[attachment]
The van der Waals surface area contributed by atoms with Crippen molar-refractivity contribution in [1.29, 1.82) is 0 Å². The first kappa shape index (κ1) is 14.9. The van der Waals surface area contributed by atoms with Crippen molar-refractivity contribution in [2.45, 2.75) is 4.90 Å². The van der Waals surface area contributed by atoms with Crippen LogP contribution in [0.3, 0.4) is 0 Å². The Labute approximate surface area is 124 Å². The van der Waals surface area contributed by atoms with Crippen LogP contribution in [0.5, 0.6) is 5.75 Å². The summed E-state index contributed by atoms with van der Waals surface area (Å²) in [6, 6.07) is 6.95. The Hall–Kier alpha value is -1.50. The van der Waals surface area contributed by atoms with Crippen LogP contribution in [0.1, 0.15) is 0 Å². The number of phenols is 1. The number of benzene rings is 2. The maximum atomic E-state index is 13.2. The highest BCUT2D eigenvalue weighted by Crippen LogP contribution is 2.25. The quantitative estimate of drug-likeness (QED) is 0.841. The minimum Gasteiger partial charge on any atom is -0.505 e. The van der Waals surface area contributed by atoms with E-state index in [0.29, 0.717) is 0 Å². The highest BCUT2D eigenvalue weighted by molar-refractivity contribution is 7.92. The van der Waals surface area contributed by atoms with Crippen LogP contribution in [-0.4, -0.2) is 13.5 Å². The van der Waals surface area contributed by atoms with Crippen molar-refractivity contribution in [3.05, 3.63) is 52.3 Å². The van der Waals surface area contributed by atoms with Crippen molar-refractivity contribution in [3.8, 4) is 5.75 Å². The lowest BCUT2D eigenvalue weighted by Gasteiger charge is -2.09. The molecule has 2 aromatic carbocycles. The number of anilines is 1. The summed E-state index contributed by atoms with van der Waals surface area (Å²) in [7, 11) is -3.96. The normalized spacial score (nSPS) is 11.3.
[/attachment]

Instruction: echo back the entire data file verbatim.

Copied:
The van der Waals surface area contributed by atoms with Crippen molar-refractivity contribution in [1.29, 1.82) is 0 Å². The first kappa shape index (κ1) is 14.9. The van der Waals surface area contributed by atoms with Crippen molar-refractivity contribution in [2.45, 2.75) is 4.90 Å². The van der Waals surface area contributed by atoms with Crippen LogP contribution in [0.3, 0.4) is 0 Å². The Labute approximate surface area is 124 Å². The van der Waals surface area contributed by atoms with Crippen LogP contribution in [0.5, 0.6) is 5.75 Å². The summed E-state index contributed by atoms with van der Waals surface area (Å²) in [6, 6.07) is 6.95. The Hall–Kier alpha value is -1.50. The van der Waals surface area contributed by atoms with Crippen LogP contribution in [0.1, 0.15) is 0 Å². The number of phenols is 1. The number of benzene rings is 2. The maximum atomic E-state index is 13.2. The highest BCUT2D eigenvalue weighted by Crippen LogP contribution is 2.25. The quantitative estimate of drug-likeness (QED) is 0.841. The minimum Gasteiger partial charge on any atom is -0.505 e. The van der Waals surface area contributed by atoms with E-state index in [0.29, 0.717) is 0 Å². The highest BCUT2D eigenvalue weighted by molar-refractivity contribution is 7.92. The van der Waals surface area contributed by atoms with Crippen LogP contribution in [-0.4, -0.2) is 13.5 Å². The van der Waals surface area contributed by atoms with Crippen molar-refractivity contribution in [3.05, 3.63) is 52.3 Å². The van der Waals surface area contributed by atoms with Crippen molar-refractivity contribution in [3.8, 4) is 5.75 Å². The lowest BCUT2D eigenvalue weighted by Gasteiger charge is -2.09. The molecule has 2 aromatic carbocycles. The number of anilines is 1. The summed E-state index contributed by atoms with van der Waals surface area (Å²) in [7, 11) is -3.96. The normalized spacial score (nSPS) is 11.3.